The Buddha discovered that the direct causes of suffering are desire, craving, and ignorance and this is the cause of suffering. The belief that suffering is caused by craving is not the natural need for food or enjoyment from experiences in our lives but the attempt to hold on to the things we enjoy and never want to let them go and try to stop them from changing. In the second truth, it is said that the origin of suffering is attachment to desire and craving, greediness causes a person to never be happy or content. The third noble truth is Nirodha, which is the end of suffering.
The Buddha taught that the only way to end suffering was to stop grasping at life and craving, although a person who is unhappy will want to try and hold on to the things which bring enjoyment and happiness. So, the only way to end craving is to discover inner happiness and satisfaction and learn to appreciate life just the way it is. If Buddhists can reduce craving. Tanha, it is because they enjoy life at the moment and they do not need to crave. Once all craving is diminished, a person reaches Nirvana, which is when a person is freed from craving.
This third truth explains how to overcome suffering and achieve happiness. It explains that life would be happy and blissful if one learns to live each day at a time, never dwelling on the past or thinking too much about the future. The fourth truth, is the final truth. According to the fourth truth, to end suffering and reach nirvana, an individual must follow the Eight-fold Path. The Eightfold Path focuses on the mind and being aware of thoughts and actions. By being compassionate and kind to others and developing wisdom, one would have a better understanding of the Four Noble Truths.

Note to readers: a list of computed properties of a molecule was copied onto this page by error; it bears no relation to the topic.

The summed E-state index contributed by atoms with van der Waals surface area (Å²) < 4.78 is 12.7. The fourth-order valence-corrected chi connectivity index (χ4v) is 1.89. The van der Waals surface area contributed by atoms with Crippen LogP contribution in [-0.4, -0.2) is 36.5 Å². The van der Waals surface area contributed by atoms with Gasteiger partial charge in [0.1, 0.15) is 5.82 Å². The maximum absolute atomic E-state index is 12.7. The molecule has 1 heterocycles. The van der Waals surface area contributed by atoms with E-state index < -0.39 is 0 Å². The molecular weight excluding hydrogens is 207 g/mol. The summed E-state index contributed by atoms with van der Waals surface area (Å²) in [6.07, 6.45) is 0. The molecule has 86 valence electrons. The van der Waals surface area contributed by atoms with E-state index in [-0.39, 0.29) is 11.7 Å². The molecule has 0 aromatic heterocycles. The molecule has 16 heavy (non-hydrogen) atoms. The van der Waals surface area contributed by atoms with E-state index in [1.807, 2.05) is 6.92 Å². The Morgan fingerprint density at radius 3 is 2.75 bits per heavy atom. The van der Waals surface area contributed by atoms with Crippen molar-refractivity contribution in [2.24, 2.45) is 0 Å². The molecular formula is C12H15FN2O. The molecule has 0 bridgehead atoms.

The fourth truth is “The Middle Way”, Magga and is set out in eight steps. These steps are eight features of a Buddhists life. By following the Eightfold Path, a person reduces the amount of suffering they have by living a life of virtue. People who follow the Eightfold Path usually have a positive outlook on other people, animals and the world.  The Eightfold Path The Eightfold Path aims to improve wisdom by practising right view and intention, ethical conduct, by practising right speech, action and livelihood and mental capabilities, by practising right effort, mindfulness and concentration.
There are three aspects to the Buddhist way of life. Wisdom (prajna), Morality (sila) and Mental training (Samadhi). The Noble Eightfold Path is the way of wisdom. Number 1 is Right View, this is when a Buddhist seeks to follow the teachings of Buddha and deepen his or her understanding on life. Number 2 is Right Intention; it is the decision to follow the Buddhist path. Every action a person makes comes from a thought and this right intention is the positive thought a person needs to make in order to progress. All that we are is the result of what we have thought. The mind is everything. What we think we become. ” Buddha. Number 3 is Right Speech. Right Speech is the principle of always expressing oneself in a way that enhances the quality of other peoples lives and does no harm. It means to not tell lies, refrain from lies and deceit, malicious language, angry or offensive language and gossip. One should always tell the truth, speak with warm gentleness and refrain from speaking when they have nothing important to say.